BMCC-CUNY campus (Shutterstock) (Shutterstock)

CUNY-BMCC cancelled the screening of an anti-Israel film following a public outcry, including a Call to Action by United with Israel, but the issue of antisemitism on campus is far from resolved.

By Terri Nir, United with Israel

A New York City community college cancelled a planned screening of an anti-Israel film following a public outcry, including a Call to Action by United with Israel.

In March, the Borough of Manhattan Community College, part of the City University of New York (CUNY) system, ran a program titled the “Palestinian Solidarity Series.”

The program promoted anti-Israel tropes, including claims that Israel is an apartheid state, while offering support for the Boycott, Divestment and Sanctions (BDS) movement.

The series of events was to have culminated in the screening of the Jordanian film ‘Farha‘, which promotes vicious lies about the Jewish state.

Set in Israel during the 1948 War of Independence, the film portrays Israeli soldiers are war criminals and includes a scene of an Arab family being massacred by IDF soldiers.

The film’s director, Darin J. Sallam, repeatedly compared Farha’s protagonist, whom the film is named after, to Anne Frank, intimating similarities between the establishment of the State of Israel and the Holocaust.

Israeli leaders condemned Farha as well as Sallam’s comments, decrying the film as anti-Israel propaganda.

The planned screening of the film at the college, slated for March 31st, drew a fury of criticism. SAFE CUNY, a Zionist advocacy group, lambasted the college for offering credits to students who attended the screening.

“Participate in spreading antisemitism, get college credit!” the group wrote.

Hours before the event was set to take place, however, college officials released an email indicating that the screening had been nixed.

“HUGE SUCCESS against CUNY-sponsored Jew hatred at BMCC,” SAFE CUNY tweeted on Friday. “We can now tell you that for weeks, we have been working quietly and fervently with the AMAZING people at Stop BDS on Campus and with two other groups. Our joint pressure campaign and TONS of pressure from YOU has worked!”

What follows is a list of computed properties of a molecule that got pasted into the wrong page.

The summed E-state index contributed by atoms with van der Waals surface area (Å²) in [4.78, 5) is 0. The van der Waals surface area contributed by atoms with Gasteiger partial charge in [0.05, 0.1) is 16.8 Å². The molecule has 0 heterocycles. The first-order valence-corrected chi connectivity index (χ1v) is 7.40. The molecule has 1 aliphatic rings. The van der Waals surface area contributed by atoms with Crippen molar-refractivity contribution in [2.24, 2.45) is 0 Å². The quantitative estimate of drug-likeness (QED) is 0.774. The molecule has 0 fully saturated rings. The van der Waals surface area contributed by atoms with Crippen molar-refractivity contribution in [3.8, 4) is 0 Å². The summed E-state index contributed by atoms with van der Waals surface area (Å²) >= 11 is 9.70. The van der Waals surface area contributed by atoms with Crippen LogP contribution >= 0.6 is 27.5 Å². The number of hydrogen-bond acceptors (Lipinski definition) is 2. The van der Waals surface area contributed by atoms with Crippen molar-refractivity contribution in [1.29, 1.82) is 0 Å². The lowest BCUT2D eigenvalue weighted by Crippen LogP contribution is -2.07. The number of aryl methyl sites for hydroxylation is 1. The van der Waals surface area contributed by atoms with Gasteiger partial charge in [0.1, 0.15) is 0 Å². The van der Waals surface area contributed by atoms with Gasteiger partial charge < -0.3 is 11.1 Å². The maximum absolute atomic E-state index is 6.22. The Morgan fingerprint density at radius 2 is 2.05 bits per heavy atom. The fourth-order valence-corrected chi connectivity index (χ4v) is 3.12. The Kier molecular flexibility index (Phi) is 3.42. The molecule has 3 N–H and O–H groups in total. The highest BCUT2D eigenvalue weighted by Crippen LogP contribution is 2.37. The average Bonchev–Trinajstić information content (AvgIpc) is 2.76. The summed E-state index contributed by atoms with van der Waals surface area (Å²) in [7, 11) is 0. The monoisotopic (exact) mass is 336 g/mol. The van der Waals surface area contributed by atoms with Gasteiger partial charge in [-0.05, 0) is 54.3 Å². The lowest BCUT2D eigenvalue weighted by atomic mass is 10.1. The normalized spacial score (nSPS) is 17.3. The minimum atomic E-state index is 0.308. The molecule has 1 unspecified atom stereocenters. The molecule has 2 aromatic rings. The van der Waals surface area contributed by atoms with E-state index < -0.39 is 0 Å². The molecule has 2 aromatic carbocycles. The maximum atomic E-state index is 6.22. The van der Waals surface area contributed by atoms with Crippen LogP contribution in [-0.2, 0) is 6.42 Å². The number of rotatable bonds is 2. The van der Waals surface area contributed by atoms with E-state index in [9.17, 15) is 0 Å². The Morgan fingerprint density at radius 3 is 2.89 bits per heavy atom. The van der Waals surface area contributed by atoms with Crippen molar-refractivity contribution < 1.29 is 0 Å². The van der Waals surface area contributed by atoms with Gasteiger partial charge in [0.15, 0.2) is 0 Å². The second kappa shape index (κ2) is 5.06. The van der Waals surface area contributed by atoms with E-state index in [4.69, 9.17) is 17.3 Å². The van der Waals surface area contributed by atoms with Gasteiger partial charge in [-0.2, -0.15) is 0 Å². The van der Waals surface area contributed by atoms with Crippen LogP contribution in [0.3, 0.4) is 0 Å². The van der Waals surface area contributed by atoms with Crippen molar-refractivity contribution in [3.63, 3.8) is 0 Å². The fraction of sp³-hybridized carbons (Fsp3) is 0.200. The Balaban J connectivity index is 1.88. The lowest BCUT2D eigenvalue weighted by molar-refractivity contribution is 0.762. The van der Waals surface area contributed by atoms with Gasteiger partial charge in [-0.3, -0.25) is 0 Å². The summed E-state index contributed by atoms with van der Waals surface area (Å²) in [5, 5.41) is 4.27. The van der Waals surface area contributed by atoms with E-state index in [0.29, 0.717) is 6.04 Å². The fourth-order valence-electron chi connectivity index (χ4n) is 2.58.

In late March, prior to the cancellation of the Farha screening, BMCC removed an exhibit set up as part of the “Palestinian Solidarity Series” which accused Israel of “ethnic-cleansing.” The display, titled “Visual Timeline of Occupied Palestinian Land,” accused the Jewish state of “settler colonialism, military occupation, land theft, and ethnic-cleansing.”

The college issued an apology for anyone “offended and distressed” by the exhibit.

“This serious and painful incident creates an opportunity to reaffirm BMCC’s commitment to provide an inclusive space — a brave space — where all members of our community feel welcome and multiple perspectives can exist and be encouraged in a productive learning environment that values and thrives on viewpoint diversity,” the apology stated.

Story Not Over

There are still serious issues to be resolved.

Dr. Avraham Goldstein, an associate professor of mathematics at BMCC-CUNY, expressed satisfaction with the event’s cancellation, while adding that the case marked an “escalation” of CUNY’s “well-covered antisemitism problem.”

“The story with the cancellation of Farha is not over,” Goldstein said. “While the screening of the movie was cancelled, after a lot of pressure being put on the BMCC administration by various activists and groups, the story does have a very unpleasant continuation in the form of harassing [Prof.] Jenna [Hirsch] and me on Rate My Professor.”

“First, we still have no idea who was responsible for putting up this exhibit, and second, we don’t know who okayed the co-curricular credit for participation in the screening of Farha,” Dr. Jenna Hirsch, also a BMCC-CUNY associate professor of mathematics, told United with Israel..

“I have read over and over the rules and regulations for what constitutes co-curricular credit at BMCC, and I can’t find anything about movie-watching in there.  How is it possible that after almost three weeks of ‘looking into it’ from our administration, we do not have any answers yet?” Hirsch said, noting that the apology sent out by BMCC “came from a bizarre email address.”

“We have reached out to SJEC and to the BMCC administration as well numerous times, asking them to sponsor a program on Jewish indigeneity and Zionism,” but have not received a response, she said.

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